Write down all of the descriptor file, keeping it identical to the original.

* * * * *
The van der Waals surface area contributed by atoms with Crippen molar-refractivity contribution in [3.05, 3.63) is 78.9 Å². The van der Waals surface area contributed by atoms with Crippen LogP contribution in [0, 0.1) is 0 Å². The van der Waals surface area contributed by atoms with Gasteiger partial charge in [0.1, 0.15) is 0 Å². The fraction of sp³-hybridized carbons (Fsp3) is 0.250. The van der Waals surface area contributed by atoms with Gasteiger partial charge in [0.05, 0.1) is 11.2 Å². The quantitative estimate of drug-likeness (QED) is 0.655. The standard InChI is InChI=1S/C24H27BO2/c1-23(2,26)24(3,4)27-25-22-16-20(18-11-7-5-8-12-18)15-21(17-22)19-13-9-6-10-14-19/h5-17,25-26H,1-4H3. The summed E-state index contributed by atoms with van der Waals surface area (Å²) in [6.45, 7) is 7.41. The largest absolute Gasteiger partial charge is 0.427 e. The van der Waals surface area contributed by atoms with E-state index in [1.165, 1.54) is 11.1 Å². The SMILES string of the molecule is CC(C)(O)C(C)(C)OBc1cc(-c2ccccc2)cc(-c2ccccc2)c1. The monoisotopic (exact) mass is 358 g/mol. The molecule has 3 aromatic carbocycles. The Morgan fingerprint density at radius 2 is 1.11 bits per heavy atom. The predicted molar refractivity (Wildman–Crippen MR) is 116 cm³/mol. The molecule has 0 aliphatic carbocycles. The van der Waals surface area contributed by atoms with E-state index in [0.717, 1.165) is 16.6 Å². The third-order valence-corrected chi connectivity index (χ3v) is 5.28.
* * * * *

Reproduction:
The van der Waals surface area contributed by atoms with Crippen molar-refractivity contribution in [3.05, 3.63) is 78.9 Å². The van der Waals surface area contributed by atoms with Crippen LogP contribution in [0, 0.1) is 0 Å². The van der Waals surface area contributed by atoms with Gasteiger partial charge in [0.1, 0.15) is 0 Å². The fraction of sp³-hybridized carbons (Fsp3) is 0.250. The van der Waals surface area contributed by atoms with Gasteiger partial charge in [0.05, 0.1) is 11.2 Å². The quantitative estimate of drug-likeness (QED) is 0.655. The standard InChI is InChI=1S/C24H27BO2/c1-23(2,26)24(3,4)27-25-22-16-20(18-11-7-5-8-12-18)15-21(17-22)19-13-9-6-10-14-19/h5-17,25-26H,1-4H3. The summed E-state index contributed by atoms with van der Waals surface area (Å²) in [6.45, 7) is 7.41. The largest absolute Gasteiger partial charge is 0.427 e. The van der Waals surface area contributed by atoms with E-state index in [1.165, 1.54) is 11.1 Å². The SMILES string of the molecule is CC(C)(O)C(C)(C)OBc1cc(-c2ccccc2)cc(-c2ccccc2)c1. The monoisotopic (exact) mass is 358 g/mol. The molecule has 3 aromatic carbocycles. The Morgan fingerprint density at radius 2 is 1.11 bits per heavy atom. The predicted molar refractivity (Wildman–Crippen MR) is 116 cm³/mol. The molecule has 0 aliphatic carbocycles. The van der Waals surface area contributed by atoms with E-state index in [0.717, 1.165) is 16.6 Å². The third-order valence-corrected chi connectivity index (χ3v) is 5.28.